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What happened to crime under Washington’s legal marijuana?

Here’s the situation: An officer pulls over a driver. They are suspicious that the driver is impaired and they have a DUI on their hands. Specifically, a marijuana DUI.

But proving this is not as simple as breath test, or asking if their names are Cheech, Chong, or Lebowski. Washington state has a 5 nanogram limit, which is determined through a blood test. It’s similar to blowing a .08 on a breath test for alcohol.

“We mostly interviewed law enforcement officers, but we also interviewed prosecutors throughout the state,” said Washington State University Professor Dale Willits. “Some of them, not all of them, but some of them express dismay at the nanogram limit, because now they will go to trial and juries will expect to see this 5 nanogram blood test. But blood tests aren’t ordered for each DUI stop.”

WSU Study: Fewer Washington teens using marijuana post legalization

Not only that, there is a time limit to the test. If a driver refuses to take one, then the cops have to wait for a judge to issue a warrant, and then there’s the trip to the hospital for the blood draw. It all takes time, during which the level of marijuana in the driver’s blood can go down. And who knows if it was high enough for a conviction earlier?

This is why there is a looming snafu with Washington’s DUI laws when it comes to marijuana. Willits uncovered the issue during a study for WSU, which largely looked at crime rates under legal marijuana.

Washington’s DUI law not only states a 5 nanogram limit. It also cites that “evidence of impairment” can be used in a DUI case.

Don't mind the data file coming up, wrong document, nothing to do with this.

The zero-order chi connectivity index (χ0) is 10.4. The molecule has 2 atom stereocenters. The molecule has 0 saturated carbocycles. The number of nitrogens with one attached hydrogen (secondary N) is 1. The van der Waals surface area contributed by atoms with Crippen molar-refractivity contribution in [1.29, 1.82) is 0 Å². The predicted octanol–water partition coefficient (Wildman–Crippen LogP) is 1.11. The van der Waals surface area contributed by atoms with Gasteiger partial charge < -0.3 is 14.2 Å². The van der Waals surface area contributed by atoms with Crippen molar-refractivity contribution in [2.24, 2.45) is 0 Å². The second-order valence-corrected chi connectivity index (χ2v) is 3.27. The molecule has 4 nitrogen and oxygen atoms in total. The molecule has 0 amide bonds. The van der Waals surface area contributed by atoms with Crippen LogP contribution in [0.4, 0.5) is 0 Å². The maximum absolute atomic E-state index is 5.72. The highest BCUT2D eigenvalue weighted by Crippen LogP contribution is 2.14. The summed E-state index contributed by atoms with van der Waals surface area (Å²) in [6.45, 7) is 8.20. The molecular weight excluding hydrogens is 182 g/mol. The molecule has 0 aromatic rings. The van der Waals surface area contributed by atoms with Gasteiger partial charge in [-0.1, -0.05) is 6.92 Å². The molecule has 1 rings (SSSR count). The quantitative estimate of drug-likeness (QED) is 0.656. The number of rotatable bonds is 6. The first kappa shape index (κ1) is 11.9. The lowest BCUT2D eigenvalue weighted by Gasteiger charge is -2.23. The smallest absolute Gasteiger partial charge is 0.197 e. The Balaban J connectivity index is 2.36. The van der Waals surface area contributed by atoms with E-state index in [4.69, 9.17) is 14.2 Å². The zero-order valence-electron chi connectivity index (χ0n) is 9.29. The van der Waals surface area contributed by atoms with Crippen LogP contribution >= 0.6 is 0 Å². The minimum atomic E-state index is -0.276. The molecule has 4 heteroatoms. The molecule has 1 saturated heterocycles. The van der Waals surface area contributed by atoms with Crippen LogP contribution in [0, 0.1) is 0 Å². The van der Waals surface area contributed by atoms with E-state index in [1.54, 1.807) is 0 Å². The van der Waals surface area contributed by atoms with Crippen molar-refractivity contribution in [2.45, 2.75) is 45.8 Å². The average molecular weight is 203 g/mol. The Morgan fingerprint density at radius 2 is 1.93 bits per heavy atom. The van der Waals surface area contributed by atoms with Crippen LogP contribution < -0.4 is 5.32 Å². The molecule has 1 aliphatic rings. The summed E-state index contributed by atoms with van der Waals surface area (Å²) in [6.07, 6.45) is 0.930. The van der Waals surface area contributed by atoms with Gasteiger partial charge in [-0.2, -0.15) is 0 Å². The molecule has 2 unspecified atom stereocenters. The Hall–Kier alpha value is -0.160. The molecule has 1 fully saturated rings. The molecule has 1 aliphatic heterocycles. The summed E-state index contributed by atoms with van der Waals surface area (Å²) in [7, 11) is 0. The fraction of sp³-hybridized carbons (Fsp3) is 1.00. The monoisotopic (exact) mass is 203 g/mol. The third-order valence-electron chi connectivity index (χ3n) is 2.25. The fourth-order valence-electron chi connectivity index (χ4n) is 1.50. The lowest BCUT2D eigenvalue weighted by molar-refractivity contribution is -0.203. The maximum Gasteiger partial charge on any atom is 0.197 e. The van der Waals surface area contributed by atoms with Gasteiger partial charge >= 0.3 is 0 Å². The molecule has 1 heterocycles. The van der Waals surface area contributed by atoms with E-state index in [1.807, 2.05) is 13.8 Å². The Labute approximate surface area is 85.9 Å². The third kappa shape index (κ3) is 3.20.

“What we are hearing is that this nanogram limit is pulling people away from evidence of impairment and people want to simplify it, that they either tested above or below this limit,” Willits said.

“Both the AAA foundation and the National Highway Traffic Safety Administration … put out reports stating that there really isn’t a scientific basis for this 5 nanogram limit,” he continued. “And yet a lot of states, Washington included, have adopted them as our baseline.”

Willits notes that marijuana is not processed in the body the same way alcohol is. So using methods common for alcohol may not be appropriate for cannabis.

WSU continues to pursue grants to develop a more efficient and accurate roadside test for marijuana DUIs.

Marijuana and crime

The WSU study considered Washington and Colorado, as well as control states – 21 states that did not legalize recreational or medical marijuana.

“What we found essentially was that there was really no difference between Washington, Colorado and these states,” Willits said. “There are caveats – we only looked at certain types of crime and marijuana has only been legal for a certain amount of time. But overall, we didn’t find any consistent pattern of crime increasing or decreasing compared to the control states.”

Of course, there was a decrease in marijuana arrests in the legal states. But WSU’s study focuses on index crimes as defined by the FBI — homicides, aggravated assault, robbery, larceny, and motor vehicle theft.

Willits also points out that one of the arguments for legalizing marijuana was that it would knock down the illegal market for the drug. Why would you use a dealer when you can just go to the store?

“What we’ve heard from law enforcement and what we’ve seen in our data is that this market is still around,” he said. “So we are hoping to secure funding to better understand the black market in the context of legalization.”

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